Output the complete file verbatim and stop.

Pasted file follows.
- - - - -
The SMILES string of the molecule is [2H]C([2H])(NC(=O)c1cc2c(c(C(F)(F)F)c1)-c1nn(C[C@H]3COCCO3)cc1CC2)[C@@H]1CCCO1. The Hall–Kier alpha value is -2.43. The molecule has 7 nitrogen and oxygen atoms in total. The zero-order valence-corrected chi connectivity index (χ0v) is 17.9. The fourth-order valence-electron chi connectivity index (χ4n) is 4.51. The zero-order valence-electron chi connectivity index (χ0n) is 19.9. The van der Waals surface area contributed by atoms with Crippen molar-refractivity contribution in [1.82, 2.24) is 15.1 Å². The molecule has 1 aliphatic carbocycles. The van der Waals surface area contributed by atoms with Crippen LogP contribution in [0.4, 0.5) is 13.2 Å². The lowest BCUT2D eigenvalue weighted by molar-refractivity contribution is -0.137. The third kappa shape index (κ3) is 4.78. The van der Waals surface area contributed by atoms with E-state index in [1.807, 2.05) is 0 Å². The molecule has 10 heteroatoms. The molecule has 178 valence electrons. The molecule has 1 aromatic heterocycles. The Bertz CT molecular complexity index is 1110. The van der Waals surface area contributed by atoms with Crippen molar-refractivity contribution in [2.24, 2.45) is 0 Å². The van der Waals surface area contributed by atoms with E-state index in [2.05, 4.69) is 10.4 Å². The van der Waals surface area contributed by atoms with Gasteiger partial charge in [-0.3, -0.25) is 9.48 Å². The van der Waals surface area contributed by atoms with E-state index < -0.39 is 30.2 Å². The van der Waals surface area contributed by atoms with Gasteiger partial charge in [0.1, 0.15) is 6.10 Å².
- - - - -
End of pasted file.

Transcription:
The SMILES string of the molecule is [2H]C([2H])(NC(=O)c1cc2c(c(C(F)(F)F)c1)-c1nn(C[C@H]3COCCO3)cc1CC2)[C@@H]1CCCO1. The Hall–Kier alpha value is -2.43. The molecule has 7 nitrogen and oxygen atoms in total. The zero-order valence-corrected chi connectivity index (χ0v) is 17.9. The fourth-order valence-electron chi connectivity index (χ4n) is 4.51. The zero-order valence-electron chi connectivity index (χ0n) is 19.9. The van der Waals surface area contributed by atoms with Crippen molar-refractivity contribution in [1.82, 2.24) is 15.1 Å². The molecule has 1 aliphatic carbocycles. The van der Waals surface area contributed by atoms with Crippen LogP contribution in [0.4, 0.5) is 13.2 Å². The lowest BCUT2D eigenvalue weighted by molar-refractivity contribution is -0.137. The third kappa shape index (κ3) is 4.78. The van der Waals surface area contributed by atoms with E-state index in [1.807, 2.05) is 0 Å². The molecule has 10 heteroatoms. The molecule has 178 valence electrons. The molecule has 1 aromatic heterocycles. The Bertz CT molecular complexity index is 1110. The van der Waals surface area contributed by atoms with Crippen molar-refractivity contribution in [2.24, 2.45) is 0 Å². The van der Waals surface area contributed by atoms with E-state index in [2.05, 4.69) is 10.4 Å². The van der Waals surface area contributed by atoms with Gasteiger partial charge in [-0.3, -0.25) is 9.48 Å². The van der Waals surface area contributed by atoms with E-state index < -0.39 is 30.2 Å². The van der Waals surface area contributed by atoms with Gasteiger partial charge in [0.1, 0.15) is 6.10 Å².